Practice and Procedure


PUBLISHED October 31, 2003

The procedure under Sch.3 para.4 Crime and Disorder Act 1998 whereby an unwilling witness was forced to give a deposition should always be conducted in open court unless there were powerful reasons for deciding otherwise. Such a witness could not refuse to answer questions in reliance on a mere assertion, on the advice of a solicitor, that to answer any questions might incriminate her, rather, such assertions had to be tested by the court.Application by the Crown Prosecution Service ('CPS') for judicial review of the decisions of Bolton Magistrates' Court ('C') on 6 June 1998 during proceedings under Sch.3 para.4 Crime and Disorder Act 1998 to: (i) exclude police officers from the proceedings on the basis that they were not a "court"; and (ii) allow a witness ('B') not to answer questions on the grounds of self-incrimination. Two men had been charged with murder. B was an unwilling witness who the CPS sought to compel to give evidence in its favour under Sch.3 para.4 of the Act. C was advised by the clerk that the proceedings were not "proceedings before a court" and that police officers involved in the investigation should therefore be excluded when the deposition was taken. Moreover, C was also advised that B needed a "just excuse" not to answer questions and that advice to B from her solicitor that answering questions might incriminate her was such an excuse. The prosecution accepted that position without arguing the matter before C. On the present application the CPS argued that: (a) the proceedings were before justices of the peace and the investigating/prosecuting authorities had an interest in them; (b) there was a general rule that such authorities were entitled to be present and police officers in any particular case normally were present; (c) there was no reason to depart from that rule in the present case; (d) C had wrongly accepted that B might incriminate herself without a proper investigation of the issue; and (e) a mere assertion was not enough to establish a claim to privilege, rather, there had to be a real risk of prosecution.HELD: (1) Although the issue as to whether the proceedings had been conducted as a court and so whether the police officers had been wrongly excluded had not actually been subject to a decision by the justices that could be quashed, the issue was a general one which required determination and could be determined by a declaration. (2) Unless there were powerful reasons for deciding otherwise the procedure under Sch.3 para.4 should always be in open court. It was a general principle, as set out in Scott v Scott (1913) AC 417 and now the European Convention on Human Rights, that justice should almost always be done in public and that applied to proceedings under s.51 of the Act. Proceedings under Sch.3 para.4 of the Act were ancillary to proceedings under s.51. Moreover, there were other powers contained in Sch.3 para.4 of the Act, including that in para.4(7) to imprison or fine a person refusing to co-operate. It would be contrary to principle and the Convention to make such determinations in private. Further, under Sch.3 para.5 a deposition could be read as evidence at the trial of the accused if it was in the interests of justice, and a court would be much more likely to make such an order if the deposition had been made in open court. The conclusion that proceedings under Sch.3 para.4 should be in open court was further supported by analogy with the position under s.4 Criminal Justice (International Co-operation) Act 1990 where a court nominated to receive evidence requested by a foreign state was required to be an open court. (3) Given that the proceedings should have been in open court, B's solicitor would have had a right to be present. In such circumstances a solicitor should be informed in advance by the prosecuting solicitor of the questions proposed to be asked so that the witness and her solicitor could examine if there were any valid reasons why she should not answer those questions. The justices could then investigate. (4) Equally, lawyers representing those accused had a right to be present during proceedings under Sch.3 para.4. As regards cross-examination of the witness by those lawyers it should normally be the case that they should be told to reserve cross-examination for the Crown Court. However, it would be open to the justices to permit cross-examination if the witness was unlikely to be available or could be spared attendance at the Crown Court by being asked one or two questions. (5) A witness's refusal, on the advice of her solicitor, to answer questions on the grounds of self-incrimination amounted to an assertion of legal professional privilege. It went without saying that justices could not accept such an assertion without investigating it. The duty imposed upon the court was non-delegable. It could not simply adopt the conclusion of the solicitor. Rather, it should satisfy itself that there was a reasonable ground to apprehend real and appreciable danger to the witness with reference to the ordinary operation of the law in the ordinary course of things and not a danger of an imaginary or insubstantial nature.Appeal allowed.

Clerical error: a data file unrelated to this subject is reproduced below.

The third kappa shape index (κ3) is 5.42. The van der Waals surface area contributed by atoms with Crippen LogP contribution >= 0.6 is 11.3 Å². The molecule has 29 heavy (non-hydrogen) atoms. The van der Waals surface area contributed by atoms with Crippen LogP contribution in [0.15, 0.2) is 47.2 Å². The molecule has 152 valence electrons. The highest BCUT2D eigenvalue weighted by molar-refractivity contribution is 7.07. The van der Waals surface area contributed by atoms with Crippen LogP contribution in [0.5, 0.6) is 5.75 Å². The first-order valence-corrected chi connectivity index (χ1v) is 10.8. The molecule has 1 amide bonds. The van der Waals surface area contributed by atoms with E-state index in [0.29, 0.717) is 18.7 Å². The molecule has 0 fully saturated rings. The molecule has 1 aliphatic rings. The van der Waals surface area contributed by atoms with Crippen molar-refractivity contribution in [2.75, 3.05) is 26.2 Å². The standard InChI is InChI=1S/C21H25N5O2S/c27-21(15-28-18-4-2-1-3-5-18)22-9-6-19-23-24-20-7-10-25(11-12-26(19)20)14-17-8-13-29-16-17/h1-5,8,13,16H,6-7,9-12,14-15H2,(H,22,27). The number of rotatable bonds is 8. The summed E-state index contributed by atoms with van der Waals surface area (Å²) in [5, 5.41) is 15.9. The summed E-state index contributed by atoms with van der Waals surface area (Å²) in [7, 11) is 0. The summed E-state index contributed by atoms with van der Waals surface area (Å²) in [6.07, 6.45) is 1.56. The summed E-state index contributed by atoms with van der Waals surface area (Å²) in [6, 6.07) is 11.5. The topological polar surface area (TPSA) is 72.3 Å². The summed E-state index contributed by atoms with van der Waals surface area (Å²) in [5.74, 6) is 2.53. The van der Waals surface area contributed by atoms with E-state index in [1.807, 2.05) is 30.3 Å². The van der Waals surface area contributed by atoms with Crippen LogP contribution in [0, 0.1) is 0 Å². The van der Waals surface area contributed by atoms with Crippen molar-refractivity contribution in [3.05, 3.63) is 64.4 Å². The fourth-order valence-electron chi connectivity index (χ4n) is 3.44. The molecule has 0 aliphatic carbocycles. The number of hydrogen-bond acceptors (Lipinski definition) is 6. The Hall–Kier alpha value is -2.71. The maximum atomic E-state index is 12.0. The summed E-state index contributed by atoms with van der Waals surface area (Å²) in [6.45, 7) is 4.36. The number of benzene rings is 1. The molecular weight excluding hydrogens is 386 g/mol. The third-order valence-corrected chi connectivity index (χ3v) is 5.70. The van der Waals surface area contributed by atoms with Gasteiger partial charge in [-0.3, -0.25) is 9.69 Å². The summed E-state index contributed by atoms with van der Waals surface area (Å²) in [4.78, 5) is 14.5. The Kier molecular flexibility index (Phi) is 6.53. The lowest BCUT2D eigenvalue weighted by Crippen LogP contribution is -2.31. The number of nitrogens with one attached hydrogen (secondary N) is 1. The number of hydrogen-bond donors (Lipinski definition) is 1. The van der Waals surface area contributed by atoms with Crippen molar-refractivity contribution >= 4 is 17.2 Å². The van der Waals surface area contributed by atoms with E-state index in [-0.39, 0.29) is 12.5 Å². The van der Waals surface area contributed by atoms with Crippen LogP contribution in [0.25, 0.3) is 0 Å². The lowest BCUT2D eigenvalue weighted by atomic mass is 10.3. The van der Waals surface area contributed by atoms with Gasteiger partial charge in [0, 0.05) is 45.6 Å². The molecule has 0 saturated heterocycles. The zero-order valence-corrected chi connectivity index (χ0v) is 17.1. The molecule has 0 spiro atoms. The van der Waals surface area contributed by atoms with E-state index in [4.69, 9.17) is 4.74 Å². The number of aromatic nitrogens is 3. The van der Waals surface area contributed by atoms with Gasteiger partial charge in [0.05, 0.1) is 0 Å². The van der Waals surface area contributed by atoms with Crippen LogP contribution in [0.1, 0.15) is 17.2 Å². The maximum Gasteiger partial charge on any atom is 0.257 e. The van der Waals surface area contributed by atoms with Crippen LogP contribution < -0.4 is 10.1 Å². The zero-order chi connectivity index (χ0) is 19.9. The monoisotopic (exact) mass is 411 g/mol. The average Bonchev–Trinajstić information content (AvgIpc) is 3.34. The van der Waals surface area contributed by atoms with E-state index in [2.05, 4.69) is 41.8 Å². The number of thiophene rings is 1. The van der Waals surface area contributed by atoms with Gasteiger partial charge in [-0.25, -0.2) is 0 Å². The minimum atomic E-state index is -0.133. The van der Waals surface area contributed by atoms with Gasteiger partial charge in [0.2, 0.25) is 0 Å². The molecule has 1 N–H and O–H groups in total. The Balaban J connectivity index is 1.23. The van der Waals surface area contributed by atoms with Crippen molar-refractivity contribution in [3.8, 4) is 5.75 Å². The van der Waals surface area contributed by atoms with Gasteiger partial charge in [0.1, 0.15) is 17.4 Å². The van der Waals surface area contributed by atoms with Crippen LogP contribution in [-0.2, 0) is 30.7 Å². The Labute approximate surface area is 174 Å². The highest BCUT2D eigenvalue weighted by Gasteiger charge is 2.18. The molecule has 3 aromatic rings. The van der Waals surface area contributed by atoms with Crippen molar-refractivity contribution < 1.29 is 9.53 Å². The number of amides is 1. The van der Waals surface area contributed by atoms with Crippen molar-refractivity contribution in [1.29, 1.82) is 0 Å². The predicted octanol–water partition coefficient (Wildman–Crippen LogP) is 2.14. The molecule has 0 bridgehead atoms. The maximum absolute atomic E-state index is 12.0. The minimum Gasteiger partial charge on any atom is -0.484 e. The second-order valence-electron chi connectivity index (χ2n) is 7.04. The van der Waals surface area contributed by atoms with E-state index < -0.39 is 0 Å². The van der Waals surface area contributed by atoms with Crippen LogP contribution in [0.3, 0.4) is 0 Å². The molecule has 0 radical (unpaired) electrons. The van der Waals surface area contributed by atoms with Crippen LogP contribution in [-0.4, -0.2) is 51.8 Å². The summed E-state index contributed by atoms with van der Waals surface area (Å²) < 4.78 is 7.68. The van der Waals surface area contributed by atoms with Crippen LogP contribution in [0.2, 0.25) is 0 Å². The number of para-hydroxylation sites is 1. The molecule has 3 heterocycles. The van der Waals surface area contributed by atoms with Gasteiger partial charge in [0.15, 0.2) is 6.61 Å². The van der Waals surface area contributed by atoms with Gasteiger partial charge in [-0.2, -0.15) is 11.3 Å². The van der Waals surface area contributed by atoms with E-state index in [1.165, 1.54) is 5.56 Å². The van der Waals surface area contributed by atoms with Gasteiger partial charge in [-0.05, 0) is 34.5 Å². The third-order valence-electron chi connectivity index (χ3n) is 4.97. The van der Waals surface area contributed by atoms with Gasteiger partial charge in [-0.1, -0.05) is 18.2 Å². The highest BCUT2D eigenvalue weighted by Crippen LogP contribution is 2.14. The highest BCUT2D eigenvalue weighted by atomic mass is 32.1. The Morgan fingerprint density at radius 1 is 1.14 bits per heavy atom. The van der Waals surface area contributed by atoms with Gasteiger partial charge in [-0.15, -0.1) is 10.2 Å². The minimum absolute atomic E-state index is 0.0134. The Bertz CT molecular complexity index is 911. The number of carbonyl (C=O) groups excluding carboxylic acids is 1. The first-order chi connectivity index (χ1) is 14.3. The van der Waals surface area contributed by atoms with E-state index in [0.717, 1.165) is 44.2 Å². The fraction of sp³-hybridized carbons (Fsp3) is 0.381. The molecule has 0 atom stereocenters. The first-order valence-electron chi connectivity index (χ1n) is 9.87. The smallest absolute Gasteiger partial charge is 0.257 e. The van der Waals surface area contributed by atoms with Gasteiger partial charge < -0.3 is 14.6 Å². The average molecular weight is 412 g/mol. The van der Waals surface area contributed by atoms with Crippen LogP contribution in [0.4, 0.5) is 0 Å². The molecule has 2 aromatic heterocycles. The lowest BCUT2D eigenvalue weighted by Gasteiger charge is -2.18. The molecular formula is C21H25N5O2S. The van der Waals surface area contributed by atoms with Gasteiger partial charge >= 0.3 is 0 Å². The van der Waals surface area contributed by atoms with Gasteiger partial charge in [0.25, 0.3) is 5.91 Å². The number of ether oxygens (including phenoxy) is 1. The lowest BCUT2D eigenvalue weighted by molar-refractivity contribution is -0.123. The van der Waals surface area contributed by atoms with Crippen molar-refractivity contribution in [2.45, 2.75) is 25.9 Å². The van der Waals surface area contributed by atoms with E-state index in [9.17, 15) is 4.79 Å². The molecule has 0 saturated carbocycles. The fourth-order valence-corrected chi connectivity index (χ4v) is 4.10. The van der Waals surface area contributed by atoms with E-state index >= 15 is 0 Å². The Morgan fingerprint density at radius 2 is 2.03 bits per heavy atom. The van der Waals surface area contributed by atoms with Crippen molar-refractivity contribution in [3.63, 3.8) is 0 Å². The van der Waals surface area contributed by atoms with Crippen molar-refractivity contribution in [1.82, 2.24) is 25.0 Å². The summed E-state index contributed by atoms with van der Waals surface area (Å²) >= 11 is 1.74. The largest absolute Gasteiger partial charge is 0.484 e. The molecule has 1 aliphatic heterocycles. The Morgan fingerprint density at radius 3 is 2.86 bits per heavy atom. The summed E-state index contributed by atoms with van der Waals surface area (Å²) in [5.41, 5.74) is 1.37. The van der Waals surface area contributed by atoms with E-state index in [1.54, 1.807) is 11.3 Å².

[2003] EWHC 2697 (Admin)